- 🛠️ You’ll also need to get access to quality reloading manuals that provide specifications for each powder type and bullet weight so you can accurately calculate your loads.
- 🛠️ A chronograph can also be useful in validating your load data before using it.
🤠 There are many step-by-step instructions on how to properly reload ammo at home if this is something you want to try. However, it’s important to always follow the manufacturer’s guidelines and safety protocols when reloading ammo.
32 Long ammo is an interesting caliber that offers good accuracy and stopping power. It has been used for years by hunters and target shooters alike. In this article, we have reviewed some of the best ammo on the market today. We hope you found this information helpful. Thanks for reading! 😊❤️🔥
I have an old revolver chambered in .32 S&W Long (stamped on the barrel). I have a mix of 32 short, long, and H&R Mag ammo. I’m not sure if it can safely fire the H&R Mag or if I should only be using S&W short and long. Can someone advise me on this?
I wouldn’t recommend using the H&R Mag ammo as it shouldn’t even fit in the chamber. As for the .32 S&W ammo, it should be compatible, but you should double-check if the 32 short cartridges are the correct size as there was a .32 short Colt with a slightly smaller diameter. If the rounds rest on their rims and won’t fall past the mouths, then they should be okay to use.
I’m planning on getting an H&R 732 pocket revolver soon for a variety of reasons. Firstly, I’ve always been interested in owning a .32 revolver, and secondly, I’ve heard it’s a good option for small game hunting, which I think would be a fun activity. What are your thoughts on this caliber and its revolvers, aside from the typical criticisms of it being underpowered or that I could choose a different caliber?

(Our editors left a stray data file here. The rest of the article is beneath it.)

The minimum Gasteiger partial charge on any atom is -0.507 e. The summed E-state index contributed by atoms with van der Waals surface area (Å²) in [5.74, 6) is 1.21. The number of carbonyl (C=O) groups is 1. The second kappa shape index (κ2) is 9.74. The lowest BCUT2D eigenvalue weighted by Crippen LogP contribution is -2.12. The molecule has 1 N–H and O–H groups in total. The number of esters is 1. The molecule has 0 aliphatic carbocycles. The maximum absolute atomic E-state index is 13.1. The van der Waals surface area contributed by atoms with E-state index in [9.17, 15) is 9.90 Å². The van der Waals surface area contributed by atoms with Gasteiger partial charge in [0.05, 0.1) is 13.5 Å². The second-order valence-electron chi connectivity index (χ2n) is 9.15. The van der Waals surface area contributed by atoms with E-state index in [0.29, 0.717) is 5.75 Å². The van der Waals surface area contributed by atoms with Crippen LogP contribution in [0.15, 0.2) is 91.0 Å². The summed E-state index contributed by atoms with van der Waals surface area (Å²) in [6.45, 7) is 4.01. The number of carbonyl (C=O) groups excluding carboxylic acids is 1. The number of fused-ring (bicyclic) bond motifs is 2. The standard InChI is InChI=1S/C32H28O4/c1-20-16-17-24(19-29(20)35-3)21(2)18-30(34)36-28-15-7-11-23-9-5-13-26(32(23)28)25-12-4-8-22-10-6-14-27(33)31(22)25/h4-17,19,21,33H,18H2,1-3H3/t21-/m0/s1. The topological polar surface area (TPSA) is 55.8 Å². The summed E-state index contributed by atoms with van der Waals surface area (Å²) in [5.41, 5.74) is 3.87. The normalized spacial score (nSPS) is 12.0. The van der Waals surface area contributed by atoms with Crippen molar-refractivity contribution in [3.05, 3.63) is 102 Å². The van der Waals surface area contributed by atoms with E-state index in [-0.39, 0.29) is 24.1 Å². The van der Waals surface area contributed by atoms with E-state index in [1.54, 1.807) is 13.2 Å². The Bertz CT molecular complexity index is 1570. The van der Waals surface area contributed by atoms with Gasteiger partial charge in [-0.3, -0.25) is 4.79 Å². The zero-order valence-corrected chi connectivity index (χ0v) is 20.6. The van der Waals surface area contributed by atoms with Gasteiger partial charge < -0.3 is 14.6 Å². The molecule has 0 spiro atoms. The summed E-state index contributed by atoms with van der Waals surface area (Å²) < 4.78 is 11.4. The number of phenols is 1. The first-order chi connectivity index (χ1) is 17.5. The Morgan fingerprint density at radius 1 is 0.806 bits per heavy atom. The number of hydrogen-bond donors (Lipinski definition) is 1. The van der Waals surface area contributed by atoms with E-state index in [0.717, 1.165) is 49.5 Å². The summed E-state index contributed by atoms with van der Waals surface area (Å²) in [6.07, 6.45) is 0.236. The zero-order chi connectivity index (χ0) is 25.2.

I think that .32 Long is an underrated cartridge. People tend to overlook it and think that it’s outdated, but it has a similar ballistic performance to .32 ACP. Although it’s not ideal for self-defense since it typically won’t exceed 200 ft/lbs of energy, it’s still a good option for a pocket pistol.
In my experience, the .32 S&W is a fun cartridge to shoot and it has incredible accuracy potential. I especially enjoy shooting it in a snub-nose revolver – it never fails to make me smile. And in dedicated target platforms, the .32 long can show you how accurately you’re capable of shooting. I find the recoil energy of the .32 to be a great in-between for the .22 and .38 Special. It’s also a great way to introduce new shooters to centerfire calibers after they’re comfortable with rimfire guns. Plus, it’s cheap to load for – I’ve never had a case split and you can use as few as 1.5 grains of fast-burning powder. That means you can load thousands of rounds from a single jug of powder, and bullets are also very inexpensive.